This is another wonderful inciteful post so thanks Mark. Engagement and leverage of volunteer efforts is always a challenge but one that needs to be met if the US is going to be the resilient nation it needs to be. In my twenty years in FEMA there was a great deal of hostility towards volunteers and in a way their mere existence was often masked in rhetoric about worries of “self-deployers” and other things. Just to point out by the way that the ARC (American Red Cross) now in rapid decline for many other reasons was and is largely a volunteer organization despite its cadre of paid professionals. I myself as an unpaid volunteer for ARC taught many First Aid, Water Safety, and Life Saving courses. Also the US Fire Service is still over 80% volunteer. President George W. Bush issued several key Executive Orders post 9/11 concerning citizen involvement in preparedness activities. But the system does owe the volunteers some things in return for their contributions of time and effort and skills. One of the things I suggested several times over my FEMA career, which by the way supported ably but with limited staffing and funding, the family preparedness activity while I was there, was to develop a survey instrument that would allow the professional public safety and EM types to learn exactly who was living in their community and what skills they had that could be accessed in disasters and emergencies. This was never done so that most communities don’t have a clue as to whether the exact skills that might save lives or properties might be in residence full or part time in the community. One example is retired medical personnel. Another is retired public safety personnel. The list goes on.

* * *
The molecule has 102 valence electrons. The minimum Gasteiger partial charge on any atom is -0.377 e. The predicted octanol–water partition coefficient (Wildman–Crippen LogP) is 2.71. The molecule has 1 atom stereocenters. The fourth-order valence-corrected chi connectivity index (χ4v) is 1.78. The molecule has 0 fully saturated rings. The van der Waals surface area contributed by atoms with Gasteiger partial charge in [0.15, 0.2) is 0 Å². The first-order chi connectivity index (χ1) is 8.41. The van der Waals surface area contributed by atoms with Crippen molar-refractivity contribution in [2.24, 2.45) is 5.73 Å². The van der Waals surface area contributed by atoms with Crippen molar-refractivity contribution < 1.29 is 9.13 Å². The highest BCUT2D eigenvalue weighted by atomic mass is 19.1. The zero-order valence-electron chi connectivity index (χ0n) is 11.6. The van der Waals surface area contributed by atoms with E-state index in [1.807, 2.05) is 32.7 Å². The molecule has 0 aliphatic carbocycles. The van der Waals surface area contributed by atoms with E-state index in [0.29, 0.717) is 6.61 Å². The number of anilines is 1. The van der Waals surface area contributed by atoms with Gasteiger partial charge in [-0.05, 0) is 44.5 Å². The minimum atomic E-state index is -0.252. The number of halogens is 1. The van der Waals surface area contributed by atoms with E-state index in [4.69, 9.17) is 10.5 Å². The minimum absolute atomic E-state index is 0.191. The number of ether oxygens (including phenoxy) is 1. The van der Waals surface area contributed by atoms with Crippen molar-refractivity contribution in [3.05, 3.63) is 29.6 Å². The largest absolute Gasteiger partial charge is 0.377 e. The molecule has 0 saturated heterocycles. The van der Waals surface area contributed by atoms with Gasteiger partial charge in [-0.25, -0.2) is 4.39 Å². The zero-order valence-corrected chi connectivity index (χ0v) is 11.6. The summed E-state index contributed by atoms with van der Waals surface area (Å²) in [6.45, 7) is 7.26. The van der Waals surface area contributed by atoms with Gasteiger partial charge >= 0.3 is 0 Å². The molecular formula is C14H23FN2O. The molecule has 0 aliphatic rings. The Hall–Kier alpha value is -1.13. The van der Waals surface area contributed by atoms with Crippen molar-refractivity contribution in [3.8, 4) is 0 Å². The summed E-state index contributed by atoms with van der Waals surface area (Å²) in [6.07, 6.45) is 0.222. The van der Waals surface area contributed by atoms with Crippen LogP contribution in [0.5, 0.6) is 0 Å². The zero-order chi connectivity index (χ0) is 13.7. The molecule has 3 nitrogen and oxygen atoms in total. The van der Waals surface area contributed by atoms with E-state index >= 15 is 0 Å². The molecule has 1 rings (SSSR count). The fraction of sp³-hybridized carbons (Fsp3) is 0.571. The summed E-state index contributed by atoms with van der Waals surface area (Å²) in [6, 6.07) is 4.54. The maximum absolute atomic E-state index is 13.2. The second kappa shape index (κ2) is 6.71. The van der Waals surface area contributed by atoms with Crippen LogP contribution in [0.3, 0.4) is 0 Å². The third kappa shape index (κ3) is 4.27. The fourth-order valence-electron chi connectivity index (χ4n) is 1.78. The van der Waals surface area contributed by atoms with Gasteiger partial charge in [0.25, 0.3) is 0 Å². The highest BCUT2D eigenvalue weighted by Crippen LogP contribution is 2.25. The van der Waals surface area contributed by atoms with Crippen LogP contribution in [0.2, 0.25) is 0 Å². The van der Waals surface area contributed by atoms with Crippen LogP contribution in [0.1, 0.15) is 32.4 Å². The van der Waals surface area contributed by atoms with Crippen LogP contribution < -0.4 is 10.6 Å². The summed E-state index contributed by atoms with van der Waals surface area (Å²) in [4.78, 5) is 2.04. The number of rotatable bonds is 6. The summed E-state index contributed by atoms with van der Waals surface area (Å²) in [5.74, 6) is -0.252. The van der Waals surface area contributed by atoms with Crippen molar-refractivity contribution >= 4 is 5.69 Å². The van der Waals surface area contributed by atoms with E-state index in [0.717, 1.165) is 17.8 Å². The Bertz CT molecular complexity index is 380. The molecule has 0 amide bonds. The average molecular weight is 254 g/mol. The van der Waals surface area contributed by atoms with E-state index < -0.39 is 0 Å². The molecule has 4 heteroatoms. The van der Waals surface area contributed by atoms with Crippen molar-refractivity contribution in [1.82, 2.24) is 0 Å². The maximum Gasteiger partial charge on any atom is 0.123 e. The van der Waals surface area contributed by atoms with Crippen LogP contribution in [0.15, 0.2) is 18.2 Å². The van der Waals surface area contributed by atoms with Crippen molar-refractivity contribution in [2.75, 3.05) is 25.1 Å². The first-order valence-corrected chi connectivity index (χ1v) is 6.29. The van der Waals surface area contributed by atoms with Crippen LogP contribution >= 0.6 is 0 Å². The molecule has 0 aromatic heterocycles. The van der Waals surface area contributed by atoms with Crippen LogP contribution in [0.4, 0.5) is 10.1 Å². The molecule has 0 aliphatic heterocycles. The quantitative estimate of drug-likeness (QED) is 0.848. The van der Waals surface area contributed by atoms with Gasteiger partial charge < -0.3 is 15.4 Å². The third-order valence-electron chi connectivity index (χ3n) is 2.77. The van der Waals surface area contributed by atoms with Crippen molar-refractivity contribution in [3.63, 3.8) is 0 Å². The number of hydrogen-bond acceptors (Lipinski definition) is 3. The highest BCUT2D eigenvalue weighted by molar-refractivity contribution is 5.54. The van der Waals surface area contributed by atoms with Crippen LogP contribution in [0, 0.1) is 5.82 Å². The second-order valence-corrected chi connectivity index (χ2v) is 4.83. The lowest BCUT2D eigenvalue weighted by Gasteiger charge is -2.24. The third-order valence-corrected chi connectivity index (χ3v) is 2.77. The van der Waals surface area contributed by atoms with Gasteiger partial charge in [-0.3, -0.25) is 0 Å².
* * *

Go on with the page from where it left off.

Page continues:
But a word of warning! The US tort system can be complicated with it five step process of determining liability. Also it is an OSHA violation, not just a civil statute violation, but a criminal violation to have employers put an untrained, unequipped, unprepared employee in harms way. That law is enforced by the Department of Justice Criminal Division and respective US attorneys. While some states have adopted so-called “Good Samaritan” Laws to protect volunteers some have not. And Federal efforts to do so are very very limited and poorly understood.

Still a great post and brings up another question of why volunteers, the current usage, their training and preparation, and their actual employment in crisis and disasters is so little studied. I believe the DHS/FEMA Citizen Corps funding has hovered for several years around the $12M mark but could be wrong. I also believe the Obama Adminsitration submission of proposed FY 2011 budget cut that amount subtantially.
Great topic and post.

Comment by Philip J. Palin

April 21, 2010 @ 6:03 am

I am involved in a FEMA program that requires a substantial “match” for any federal funds committed. Included in the match can be a fair-market valuing of private-sector time that is volunteered.

The record-keeping can be a bit of a hassle – and needs to be monitored for abuse – but it can also be motivating of private-sector involvement. Even more important it begins to clearly communicate to public sector decision-makers the dollar value of what the volunteers contribute.